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Spectrum: Autism Research News

Genetics: Autism, epilepsy cases share mutations

by  /  15 October 2013

This article is more than five years old. Autism research — and science in general — is constantly evolving, so older articles may contain information or theories that have been reevaluated since their original publication date.

Mutations in GABRB3, a brain receptor linked to autism, are prevalent in severe childhood epilepsy, according to a study published 12 September in Nature1.

The study also found that many of the spontaneous, or de novo, mutations found in children with epilepsy overlap with those linked to autism and fragile X syndrome.

About one-third of people with autism suffer from epilepsy. This overlap suggests that the two disorders may have a common origin — a theory borne out by examples of shared genetics.

Studies suggest that, biologically, autism is the result of an imbalance between excitatory and inhibitory brain signals, which may also underlie epilepsy.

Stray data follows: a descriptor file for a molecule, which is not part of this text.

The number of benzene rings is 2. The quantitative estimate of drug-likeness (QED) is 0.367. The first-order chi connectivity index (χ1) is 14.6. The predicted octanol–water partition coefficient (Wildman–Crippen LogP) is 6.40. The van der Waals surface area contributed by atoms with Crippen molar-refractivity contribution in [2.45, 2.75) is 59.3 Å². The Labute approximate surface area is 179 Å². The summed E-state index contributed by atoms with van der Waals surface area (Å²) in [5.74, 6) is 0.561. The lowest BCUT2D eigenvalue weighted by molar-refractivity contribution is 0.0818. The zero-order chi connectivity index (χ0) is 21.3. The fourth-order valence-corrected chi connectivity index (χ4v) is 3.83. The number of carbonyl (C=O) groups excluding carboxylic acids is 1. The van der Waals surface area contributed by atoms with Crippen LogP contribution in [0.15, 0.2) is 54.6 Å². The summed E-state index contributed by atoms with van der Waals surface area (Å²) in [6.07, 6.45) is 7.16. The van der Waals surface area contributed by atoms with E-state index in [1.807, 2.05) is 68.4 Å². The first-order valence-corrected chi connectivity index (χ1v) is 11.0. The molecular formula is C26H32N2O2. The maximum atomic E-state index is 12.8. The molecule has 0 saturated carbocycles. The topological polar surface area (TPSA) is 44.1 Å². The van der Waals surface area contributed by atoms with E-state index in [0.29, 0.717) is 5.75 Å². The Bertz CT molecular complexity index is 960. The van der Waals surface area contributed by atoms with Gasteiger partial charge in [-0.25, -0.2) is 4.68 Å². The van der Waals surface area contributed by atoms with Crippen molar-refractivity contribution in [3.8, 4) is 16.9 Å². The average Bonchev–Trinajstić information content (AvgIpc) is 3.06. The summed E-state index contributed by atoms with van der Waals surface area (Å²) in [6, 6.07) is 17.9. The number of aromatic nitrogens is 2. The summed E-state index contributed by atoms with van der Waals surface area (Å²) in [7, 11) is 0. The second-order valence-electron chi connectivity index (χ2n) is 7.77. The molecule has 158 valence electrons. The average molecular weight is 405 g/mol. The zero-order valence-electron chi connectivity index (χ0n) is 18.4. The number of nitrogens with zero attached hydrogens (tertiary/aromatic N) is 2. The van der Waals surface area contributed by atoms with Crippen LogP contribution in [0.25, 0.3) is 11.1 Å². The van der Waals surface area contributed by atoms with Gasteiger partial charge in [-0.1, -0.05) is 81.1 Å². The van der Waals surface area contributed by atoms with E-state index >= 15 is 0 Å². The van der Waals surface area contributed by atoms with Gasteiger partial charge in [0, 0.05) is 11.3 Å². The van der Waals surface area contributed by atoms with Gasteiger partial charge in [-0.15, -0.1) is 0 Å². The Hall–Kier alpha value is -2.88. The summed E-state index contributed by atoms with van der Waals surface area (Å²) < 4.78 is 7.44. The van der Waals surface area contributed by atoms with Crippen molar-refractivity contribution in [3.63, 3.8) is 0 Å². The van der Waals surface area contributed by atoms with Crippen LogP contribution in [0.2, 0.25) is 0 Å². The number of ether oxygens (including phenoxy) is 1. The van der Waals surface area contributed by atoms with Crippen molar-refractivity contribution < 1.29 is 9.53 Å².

In the new study, researchers sequenced the protein-coding DNA, or exomes, of 264 children who suffer from either infantile spasms or Lennox-Gastaut syndrome, and their parents. Both disorders are characterized by multiple seizures during sleep, which may lead to cognitive problems.

The researchers found multiple mutations in nine genes in the children with epilepsy that are not present in their parents. In particular, four children have a mutation in GABRB3, a receptor that transmits calming signals to neurons. None of 610 controls or their parents have a mutation in this gene.

A 2009 study found a rare variant of GABRB3 that affects neuronal signaling in 17 of 1,152 families with autism and 1 of 292 controls2

Overall, the researchers found 277 mutations in the exomes of children with epilepsy that are not present in their parents. Of these, 41 are also seen in children with autism and 64 may be regulated by FMRP, the protein missing in fragile X syndrome.


1: Epi4K Consortium et al. Nature 501, 217-221 (2013) PubMed

2: Delahanty R.J. et al. Mol. Psychiatry 16, 86-96 (2011) PubMed